After graduating from Wake Forest University in 2005, where he majored in economics and played on the school’s football team as its punter, he also worked for Bank of America Securities originating and syndicating roughly $3 billion in high-yield debt.

Hale Partnership notes on its website that its “sourcing strategy focuses on sifting through inefficient areas within capital markets, which include post-re-organization equities, micro-capitalization equities, distressed debt (both bonds and loans), and private bankruptcies.”

“Our investment process involves extensive fundamental earning power analysis and independent industry research,” the website states.

Coming to a company in a senior management role from the outside also isn’t new to Hale, though.

In November 2017, as part of the purchase of Stanley Furniture Co. Inc. by the chair of the Vietnam Trade Alliance, off Ho Chi Minh City, for $16.1 million in cash and a promissory note and an equity interest, Hale was named chairman of the company’s board.

In 2018, the company was renamed HG Holdings Inc.

Hale also wasn’t the only person with ties to Hale Partnership or Stanley Furniture named to HC Government’s management team and board.

Jacqlyn Piscetelli, a Wake Forest alumni who attended the university when Hale did and who since March 2018 has been Stanley Furniture’s CFO, was named to the same position at HC Government.

She formerly joined Hale Partnership as a CPA in January.

Brad Garner, Hale Partnership’s CFO and a partner; Matthew Hultquist, a HG Holdings director; and Jeff Stewart also were named to HC Government’s board.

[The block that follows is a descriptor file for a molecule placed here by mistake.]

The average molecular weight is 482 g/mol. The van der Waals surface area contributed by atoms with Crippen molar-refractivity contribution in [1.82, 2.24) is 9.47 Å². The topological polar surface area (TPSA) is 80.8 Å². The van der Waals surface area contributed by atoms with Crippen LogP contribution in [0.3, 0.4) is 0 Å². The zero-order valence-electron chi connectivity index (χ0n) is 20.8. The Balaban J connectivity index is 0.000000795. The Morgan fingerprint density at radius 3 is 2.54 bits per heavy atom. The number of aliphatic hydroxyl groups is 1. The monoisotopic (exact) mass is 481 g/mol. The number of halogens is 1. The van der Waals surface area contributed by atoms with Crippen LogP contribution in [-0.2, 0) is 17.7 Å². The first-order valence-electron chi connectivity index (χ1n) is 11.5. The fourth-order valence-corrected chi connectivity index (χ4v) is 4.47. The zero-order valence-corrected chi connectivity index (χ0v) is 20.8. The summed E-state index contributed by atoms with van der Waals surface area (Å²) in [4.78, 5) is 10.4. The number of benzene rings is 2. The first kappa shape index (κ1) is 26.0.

HC Government’s previous board approved the capital injection as well as the new board members on March 19, the company says.

Kaplan says that the company will remain headquartered in Sarasota, for the “foreseeable future.”

But that could change in the near future, according to documents Piscetelli filed with the U.S. Securities & Exchange Commission last month.

“On March 25, 2019, in connection with the closing of the previously announced recapitalization transaction, HC Government Realty Trust, Inc., changed its mailing address to 390 S. Liberty Street, Suite 100, Winston-Salem, NC 27101 and its telephone number to (336) 477-2535,” the Form 1-U filing stated.

The address, which is the same as that of the Junior League of Winston-Salem, is also listed on HC Government’s website as a way to contact the company’s investors relations department.

For now, though, Kaplan says Hale and HC Government are more focused on growing their portfolio of properties occupied by the Federal Bureau of Investigation, the Social Security Administration, U.S. Department of Homeland Security, the Drug Enforcement Administration, the U.S. Citizenship and Immigration Services, Immigration and Customs Enforcement and others.

By the end of next year, he expects the company’s assets under management to be valued at between $200 million and $250 million.

“We’re looking to be a major player in the near future,” he says. “We love the niche nature and the fragmented nature of the business. We’re looking to do great things this year and next. The name of the game is growth.”